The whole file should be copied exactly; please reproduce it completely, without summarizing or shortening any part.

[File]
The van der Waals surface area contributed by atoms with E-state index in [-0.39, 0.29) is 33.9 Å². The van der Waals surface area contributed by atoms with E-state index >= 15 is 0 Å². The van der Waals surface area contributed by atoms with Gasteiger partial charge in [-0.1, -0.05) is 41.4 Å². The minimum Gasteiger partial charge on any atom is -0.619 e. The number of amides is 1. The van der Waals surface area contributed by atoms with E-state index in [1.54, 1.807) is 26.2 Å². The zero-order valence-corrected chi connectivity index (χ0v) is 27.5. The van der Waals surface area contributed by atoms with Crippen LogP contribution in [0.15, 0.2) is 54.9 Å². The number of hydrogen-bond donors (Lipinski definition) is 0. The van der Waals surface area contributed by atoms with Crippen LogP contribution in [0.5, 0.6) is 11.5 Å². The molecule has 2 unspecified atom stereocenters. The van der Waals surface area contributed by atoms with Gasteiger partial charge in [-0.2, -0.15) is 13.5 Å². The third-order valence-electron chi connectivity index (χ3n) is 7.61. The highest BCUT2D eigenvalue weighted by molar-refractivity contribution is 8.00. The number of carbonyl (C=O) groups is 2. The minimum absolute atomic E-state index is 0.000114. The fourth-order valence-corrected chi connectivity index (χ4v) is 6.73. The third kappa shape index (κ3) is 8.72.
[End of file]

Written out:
The van der Waals surface area contributed by atoms with E-state index in [-0.39, 0.29) is 33.9 Å². The van der Waals surface area contributed by atoms with E-state index >= 15 is 0 Å². The van der Waals surface area contributed by atoms with Gasteiger partial charge in [-0.1, -0.05) is 41.4 Å². The minimum Gasteiger partial charge on any atom is -0.619 e. The number of amides is 1. The van der Waals surface area contributed by atoms with E-state index in [1.54, 1.807) is 26.2 Å². The zero-order valence-corrected chi connectivity index (χ0v) is 27.5. The van der Waals surface area contributed by atoms with Crippen LogP contribution in [0.15, 0.2) is 54.9 Å². The number of hydrogen-bond donors (Lipinski definition) is 0. The van der Waals surface area contributed by atoms with Crippen LogP contribution in [0.5, 0.6) is 11.5 Å². The molecule has 2 unspecified atom stereocenters. The van der Waals surface area contributed by atoms with Gasteiger partial charge in [-0.2, -0.15) is 13.5 Å². The third-order valence-electron chi connectivity index (χ3n) is 7.61. The highest BCUT2D eigenvalue weighted by molar-refractivity contribution is 8.00. The number of carbonyl (C=O) groups is 2. The minimum absolute atomic E-state index is 0.000114. The fourth-order valence-corrected chi connectivity index (χ4v) is 6.73. The third kappa shape index (κ3) is 8.72.